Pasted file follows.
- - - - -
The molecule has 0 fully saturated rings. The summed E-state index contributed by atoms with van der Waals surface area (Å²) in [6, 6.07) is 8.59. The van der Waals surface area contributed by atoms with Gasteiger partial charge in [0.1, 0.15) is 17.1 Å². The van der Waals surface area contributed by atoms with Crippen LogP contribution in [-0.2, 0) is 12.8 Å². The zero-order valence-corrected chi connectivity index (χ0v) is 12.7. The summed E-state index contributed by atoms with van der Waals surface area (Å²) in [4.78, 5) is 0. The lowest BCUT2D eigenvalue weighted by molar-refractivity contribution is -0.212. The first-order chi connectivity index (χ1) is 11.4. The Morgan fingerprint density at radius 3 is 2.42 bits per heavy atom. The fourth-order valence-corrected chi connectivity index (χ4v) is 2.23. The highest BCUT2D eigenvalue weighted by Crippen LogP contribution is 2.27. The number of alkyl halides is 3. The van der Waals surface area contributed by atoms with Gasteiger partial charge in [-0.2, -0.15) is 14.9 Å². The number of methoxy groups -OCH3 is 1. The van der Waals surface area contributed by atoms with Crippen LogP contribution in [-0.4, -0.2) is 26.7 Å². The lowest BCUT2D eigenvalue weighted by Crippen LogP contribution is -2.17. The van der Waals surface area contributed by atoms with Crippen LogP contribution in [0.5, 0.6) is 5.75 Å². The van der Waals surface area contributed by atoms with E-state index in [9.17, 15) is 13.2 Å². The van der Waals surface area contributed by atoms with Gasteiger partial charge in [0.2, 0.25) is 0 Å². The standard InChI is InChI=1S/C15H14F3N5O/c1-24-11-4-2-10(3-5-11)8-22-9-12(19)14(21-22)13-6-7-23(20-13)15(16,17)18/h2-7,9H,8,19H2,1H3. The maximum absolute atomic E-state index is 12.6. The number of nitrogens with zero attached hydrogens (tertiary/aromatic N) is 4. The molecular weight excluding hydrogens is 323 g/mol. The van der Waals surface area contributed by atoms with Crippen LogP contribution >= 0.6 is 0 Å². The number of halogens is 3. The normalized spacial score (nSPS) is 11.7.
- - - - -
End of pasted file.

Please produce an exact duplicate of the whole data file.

The molecule has 0 fully saturated rings. The summed E-state index contributed by atoms with van der Waals surface area (Å²) in [6, 6.07) is 8.59. The van der Waals surface area contributed by atoms with Gasteiger partial charge in [0.1, 0.15) is 17.1 Å². The van der Waals surface area contributed by atoms with Crippen LogP contribution in [-0.2, 0) is 12.8 Å². The zero-order valence-corrected chi connectivity index (χ0v) is 12.7. The summed E-state index contributed by atoms with van der Waals surface area (Å²) in [4.78, 5) is 0. The lowest BCUT2D eigenvalue weighted by molar-refractivity contribution is -0.212. The first-order chi connectivity index (χ1) is 11.4. The Morgan fingerprint density at radius 3 is 2.42 bits per heavy atom. The fourth-order valence-corrected chi connectivity index (χ4v) is 2.23. The highest BCUT2D eigenvalue weighted by Crippen LogP contribution is 2.27. The number of alkyl halides is 3. The van der Waals surface area contributed by atoms with Gasteiger partial charge in [-0.2, -0.15) is 14.9 Å². The number of methoxy groups -OCH3 is 1. The van der Waals surface area contributed by atoms with Crippen LogP contribution in [-0.4, -0.2) is 26.7 Å². The lowest BCUT2D eigenvalue weighted by Crippen LogP contribution is -2.17. The van der Waals surface area contributed by atoms with Crippen LogP contribution in [0.5, 0.6) is 5.75 Å². The van der Waals surface area contributed by atoms with E-state index in [9.17, 15) is 13.2 Å². The van der Waals surface area contributed by atoms with Gasteiger partial charge in [0.2, 0.25) is 0 Å². The standard InChI is InChI=1S/C15H14F3N5O/c1-24-11-4-2-10(3-5-11)8-22-9-12(19)14(21-22)13-6-7-23(20-13)15(16,17)18/h2-7,9H,8,19H2,1H3. The maximum absolute atomic E-state index is 12.6. The number of nitrogens with zero attached hydrogens (tertiary/aromatic N) is 4. The molecular weight excluding hydrogens is 323 g/mol. The van der Waals surface area contributed by atoms with Crippen LogP contribution >= 0.6 is 0 Å². The number of halogens is 3. The normalized spacial score (nSPS) is 11.7.